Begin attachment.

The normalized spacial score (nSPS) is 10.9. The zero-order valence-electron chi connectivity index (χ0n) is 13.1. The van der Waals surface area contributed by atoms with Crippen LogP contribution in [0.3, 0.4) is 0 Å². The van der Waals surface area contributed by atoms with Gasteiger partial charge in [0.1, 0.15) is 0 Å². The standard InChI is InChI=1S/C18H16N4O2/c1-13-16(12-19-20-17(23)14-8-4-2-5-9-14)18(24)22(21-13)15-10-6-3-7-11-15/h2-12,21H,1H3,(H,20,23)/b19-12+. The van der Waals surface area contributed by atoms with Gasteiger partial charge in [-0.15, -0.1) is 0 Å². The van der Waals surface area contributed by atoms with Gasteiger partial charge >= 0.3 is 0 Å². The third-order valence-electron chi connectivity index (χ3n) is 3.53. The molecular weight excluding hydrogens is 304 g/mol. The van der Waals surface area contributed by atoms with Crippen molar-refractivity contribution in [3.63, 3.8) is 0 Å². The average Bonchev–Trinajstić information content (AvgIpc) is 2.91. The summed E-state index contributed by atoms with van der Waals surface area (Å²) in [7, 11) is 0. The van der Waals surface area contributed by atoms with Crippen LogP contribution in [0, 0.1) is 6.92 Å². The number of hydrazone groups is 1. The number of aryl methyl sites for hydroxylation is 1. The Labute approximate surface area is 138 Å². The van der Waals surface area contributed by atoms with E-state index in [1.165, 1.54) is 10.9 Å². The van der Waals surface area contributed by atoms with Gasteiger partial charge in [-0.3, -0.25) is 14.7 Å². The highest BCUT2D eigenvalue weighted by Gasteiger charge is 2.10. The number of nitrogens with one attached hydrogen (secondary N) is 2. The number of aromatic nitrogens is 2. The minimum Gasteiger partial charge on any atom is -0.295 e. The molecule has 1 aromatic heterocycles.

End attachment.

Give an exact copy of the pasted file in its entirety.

The normalized spacial score (nSPS) is 10.9. The zero-order valence-electron chi connectivity index (χ0n) is 13.1. The van der Waals surface area contributed by atoms with Crippen LogP contribution in [0.3, 0.4) is 0 Å². The van der Waals surface area contributed by atoms with Gasteiger partial charge in [0.1, 0.15) is 0 Å². The standard InChI is InChI=1S/C18H16N4O2/c1-13-16(12-19-20-17(23)14-8-4-2-5-9-14)18(24)22(21-13)15-10-6-3-7-11-15/h2-12,21H,1H3,(H,20,23)/b19-12+. The van der Waals surface area contributed by atoms with Gasteiger partial charge in [-0.15, -0.1) is 0 Å². The van der Waals surface area contributed by atoms with Gasteiger partial charge >= 0.3 is 0 Å². The third-order valence-electron chi connectivity index (χ3n) is 3.53. The molecular weight excluding hydrogens is 304 g/mol. The van der Waals surface area contributed by atoms with Crippen molar-refractivity contribution in [3.63, 3.8) is 0 Å². The average Bonchev–Trinajstić information content (AvgIpc) is 2.91. The summed E-state index contributed by atoms with van der Waals surface area (Å²) in [7, 11) is 0. The van der Waals surface area contributed by atoms with Crippen LogP contribution in [0, 0.1) is 6.92 Å². The number of hydrazone groups is 1. The number of aryl methyl sites for hydroxylation is 1. The Labute approximate surface area is 138 Å². The van der Waals surface area contributed by atoms with E-state index in [1.165, 1.54) is 10.9 Å². The van der Waals surface area contributed by atoms with Gasteiger partial charge in [-0.3, -0.25) is 14.7 Å². The highest BCUT2D eigenvalue weighted by Gasteiger charge is 2.10. The number of nitrogens with one attached hydrogen (secondary N) is 2. The number of aromatic nitrogens is 2. The minimum Gasteiger partial charge on any atom is -0.295 e. The molecule has 1 aromatic heterocycles.